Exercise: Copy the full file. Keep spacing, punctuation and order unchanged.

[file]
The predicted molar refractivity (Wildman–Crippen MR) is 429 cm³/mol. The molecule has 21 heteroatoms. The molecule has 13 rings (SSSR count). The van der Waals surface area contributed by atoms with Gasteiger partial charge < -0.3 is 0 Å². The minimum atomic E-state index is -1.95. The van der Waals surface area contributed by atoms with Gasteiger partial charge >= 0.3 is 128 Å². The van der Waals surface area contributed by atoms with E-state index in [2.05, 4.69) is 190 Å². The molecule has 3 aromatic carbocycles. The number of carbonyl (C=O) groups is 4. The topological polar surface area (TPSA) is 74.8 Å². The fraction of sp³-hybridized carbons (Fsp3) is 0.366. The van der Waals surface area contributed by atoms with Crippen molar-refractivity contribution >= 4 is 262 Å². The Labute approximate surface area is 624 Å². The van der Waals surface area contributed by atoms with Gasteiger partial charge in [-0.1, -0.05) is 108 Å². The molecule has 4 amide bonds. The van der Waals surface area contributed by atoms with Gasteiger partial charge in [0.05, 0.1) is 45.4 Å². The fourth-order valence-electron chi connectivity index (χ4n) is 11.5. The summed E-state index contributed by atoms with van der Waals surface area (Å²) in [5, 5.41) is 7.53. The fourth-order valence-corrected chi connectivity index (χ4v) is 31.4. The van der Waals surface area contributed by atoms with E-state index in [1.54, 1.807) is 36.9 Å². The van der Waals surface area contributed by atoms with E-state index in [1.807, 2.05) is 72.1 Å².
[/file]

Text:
The predicted molar refractivity (Wildman–Crippen MR) is 429 cm³/mol. The molecule has 21 heteroatoms. The molecule has 13 rings (SSSR count). The van der Waals surface area contributed by atoms with Gasteiger partial charge < -0.3 is 0 Å². The minimum atomic E-state index is -1.95. The van der Waals surface area contributed by atoms with Gasteiger partial charge >= 0.3 is 128 Å². The van der Waals surface area contributed by atoms with E-state index in [2.05, 4.69) is 190 Å². The molecule has 3 aromatic carbocycles. The number of carbonyl (C=O) groups is 4. The topological polar surface area (TPSA) is 74.8 Å². The fraction of sp³-hybridized carbons (Fsp3) is 0.366. The van der Waals surface area contributed by atoms with Crippen molar-refractivity contribution >= 4 is 262 Å². The Labute approximate surface area is 624 Å². The van der Waals surface area contributed by atoms with Gasteiger partial charge in [-0.1, -0.05) is 108 Å². The molecule has 4 amide bonds. The van der Waals surface area contributed by atoms with Gasteiger partial charge in [0.05, 0.1) is 45.4 Å². The fourth-order valence-electron chi connectivity index (χ4n) is 11.5. The summed E-state index contributed by atoms with van der Waals surface area (Å²) in [5, 5.41) is 7.53. The fourth-order valence-corrected chi connectivity index (χ4v) is 31.4. The van der Waals surface area contributed by atoms with E-state index in [1.54, 1.807) is 36.9 Å². The van der Waals surface area contributed by atoms with E-state index in [1.807, 2.05) is 72.1 Å².